Elijah: Online campaigns vs. offline: What unites what’s done online is that it’s easy. Usually a low barrier to action activities, easy to click a form or like on Facebook. Those actions have a wide variety of flavours. David Suzuki gets supporters to harass both government and those in the corporate world. “We’re angry and we’re going to give you a bit of sass.” There are successes with this form of political advocacy, not a direct change, but enough to Elijah and the David Suzuki Foundation to learn ‘who wants more’.

Caroline: If you think about why people get engaged in the first place, it starts with value systems. It comes down to your mission. Charities are derived from the church, where missionaries go out and do the work. Engaging people, whether in conversation or inviting them to an event, or even retweeting something you’ve said, involving Twitter’s local community and networks is a good basis to get more engagement.

As in Japan disaster, there’s people who will either want to spread the word of affect change. They came to Caroline just to see whether they could engage in call to action. It’s about getting communities built online and eventually taking them offline to get the campaigns and actions underway.

Caroline: Slackers can make a difference down the line by volunteering or spreading the word, even if not directly partaking as result of an online campaign.

Darren: Starts from value position. Formulate a theory of change, then move to audience analysis, who to build the movement around, and progress from there.

Alexandra argued that it’s about having a goal. “There’s a high cost of getting people in the door. With internet, it’s easy to organize around an issue. You don’t need people with common beliefs, as coalitions will come together with hugely different values. Then they’ll go on their separate ways, possibly campaigning around polar opposite issues”.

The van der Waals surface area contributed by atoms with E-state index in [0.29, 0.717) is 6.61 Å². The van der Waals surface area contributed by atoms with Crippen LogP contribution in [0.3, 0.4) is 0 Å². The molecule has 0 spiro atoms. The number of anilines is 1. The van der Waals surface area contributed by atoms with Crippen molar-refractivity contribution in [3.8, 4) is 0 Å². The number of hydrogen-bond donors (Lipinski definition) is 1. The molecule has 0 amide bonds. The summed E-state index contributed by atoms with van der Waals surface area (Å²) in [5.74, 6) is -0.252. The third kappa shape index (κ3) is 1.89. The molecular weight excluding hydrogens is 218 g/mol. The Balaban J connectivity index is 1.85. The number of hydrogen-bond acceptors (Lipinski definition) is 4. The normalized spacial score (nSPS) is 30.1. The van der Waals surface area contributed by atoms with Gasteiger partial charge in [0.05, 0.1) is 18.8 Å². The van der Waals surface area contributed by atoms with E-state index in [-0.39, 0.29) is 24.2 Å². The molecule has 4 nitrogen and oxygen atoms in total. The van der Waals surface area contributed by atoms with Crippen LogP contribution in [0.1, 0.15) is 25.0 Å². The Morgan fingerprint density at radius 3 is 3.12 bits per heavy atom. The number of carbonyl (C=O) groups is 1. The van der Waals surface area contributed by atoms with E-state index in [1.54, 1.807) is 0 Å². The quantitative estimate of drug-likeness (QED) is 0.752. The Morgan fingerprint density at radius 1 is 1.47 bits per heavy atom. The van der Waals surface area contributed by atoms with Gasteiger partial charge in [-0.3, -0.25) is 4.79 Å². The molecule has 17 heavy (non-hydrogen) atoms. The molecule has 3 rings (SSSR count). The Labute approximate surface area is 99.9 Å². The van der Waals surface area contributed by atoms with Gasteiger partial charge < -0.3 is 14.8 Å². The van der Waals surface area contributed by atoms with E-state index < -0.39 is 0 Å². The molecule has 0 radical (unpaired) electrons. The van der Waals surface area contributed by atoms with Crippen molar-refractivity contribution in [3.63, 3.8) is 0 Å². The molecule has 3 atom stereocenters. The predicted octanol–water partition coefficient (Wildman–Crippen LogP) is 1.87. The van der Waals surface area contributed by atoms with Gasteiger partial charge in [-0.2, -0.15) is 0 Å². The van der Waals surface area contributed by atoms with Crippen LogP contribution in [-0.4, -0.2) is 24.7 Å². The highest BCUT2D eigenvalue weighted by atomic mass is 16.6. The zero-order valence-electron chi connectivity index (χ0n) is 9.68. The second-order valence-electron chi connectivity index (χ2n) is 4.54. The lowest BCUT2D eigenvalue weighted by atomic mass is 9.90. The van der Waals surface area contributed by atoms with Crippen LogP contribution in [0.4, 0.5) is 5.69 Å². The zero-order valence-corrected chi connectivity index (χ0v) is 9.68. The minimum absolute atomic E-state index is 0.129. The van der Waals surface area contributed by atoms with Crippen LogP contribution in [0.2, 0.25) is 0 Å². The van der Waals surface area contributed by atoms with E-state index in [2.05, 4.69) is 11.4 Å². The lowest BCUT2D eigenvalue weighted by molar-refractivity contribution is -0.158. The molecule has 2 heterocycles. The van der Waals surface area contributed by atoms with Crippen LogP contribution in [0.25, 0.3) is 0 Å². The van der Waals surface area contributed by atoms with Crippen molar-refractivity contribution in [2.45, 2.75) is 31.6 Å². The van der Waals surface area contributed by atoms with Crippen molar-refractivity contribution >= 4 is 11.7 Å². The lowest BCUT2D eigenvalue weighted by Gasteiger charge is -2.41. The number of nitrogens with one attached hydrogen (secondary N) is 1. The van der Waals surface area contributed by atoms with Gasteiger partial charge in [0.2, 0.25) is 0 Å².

Elijah: Some are there for purely for environmental concerns, others for the lives of their grandchildren.

A phone call is worth 10 emails, walking into someone’s constituency office is worth 10 phone calls. At the end of the day, online petitions are a great way to build community with those that share similar values.

Fundraising: Traditionally involves cheques through the door, and the older generation. Are we replacing online fundraising with these conservative methods? What are the other’s thoughts on fundraising?

Elijah: Is the money coming in online via traditional methods? No. Traditional non-profits are successful but none widely. I’d be shocked to find more than 10% proceeds made online. Open Media Project is a good example (Stop the Meter) of a successful campaign. It changed government policy, and only raises money online now. As much money has been raised via David Suzuki online, it’s remarkable that Open Media have only been online for two years to reach their level of success.

Caroline: Especially when it comes to Beauty Night finding donors, the organization will see someone who donated 1 million and ask Caroline, “why not get that organization to donate”? She’d rather see many give small amounts and later get engaged. Each generation is a bit different. You need to know what works for each.

Alexandra: The distinction between high net worth strategies focusing on large money donors vs. grassroots depends on organization. If you’ve got a short run campaign, you need to think about where you’ll get those dollars the quickest. If you’re a charity that’s around for the long run, those organizations need to embrace a tier strategy. Today’s high net worth individuals may have deep pockets now, but tomorrow’s high net worth individuals are from the Facebook generation (the 20 year olds, the ones that will make millions at their startups); they’ll remember you later when they want to donate millions, so it’s prudent to engage with them.

Who has the upper hand: the corporations or the government?
Caroline: They want to work together.
Darren: Governments and corporations are winning; non-profits occasionally.
Alexandra: Governments are far less sensitive to domestic pressures and far more sensitive to a company’s moving out of Canada. Has nothing to do with who’s better at using the internet.
Elijah: If you can give voice to your supporters and customers to articulate their values, you’ll get their attention.

Alexandra: Unless you’re a company whose customers care enough to wear your logo, then they won’t be interested enough in being part of your campaign. Most companies can learn that people are passionate about values and issues that have to do with their lives. Find a topic to engage your community, then you’ll succeed in your campaign.

Caroline: Follow your mission. Opportunities exist for businesses that want to make change in the community. I hope to see more businesses partner with non-profits.

Darren: How can you turn your customers into a movement? Create a movement-changing gesture to build a community.

Alexandra: What can we do in the world to make an impact? How do I turn a Harley Davidson owner into a movement?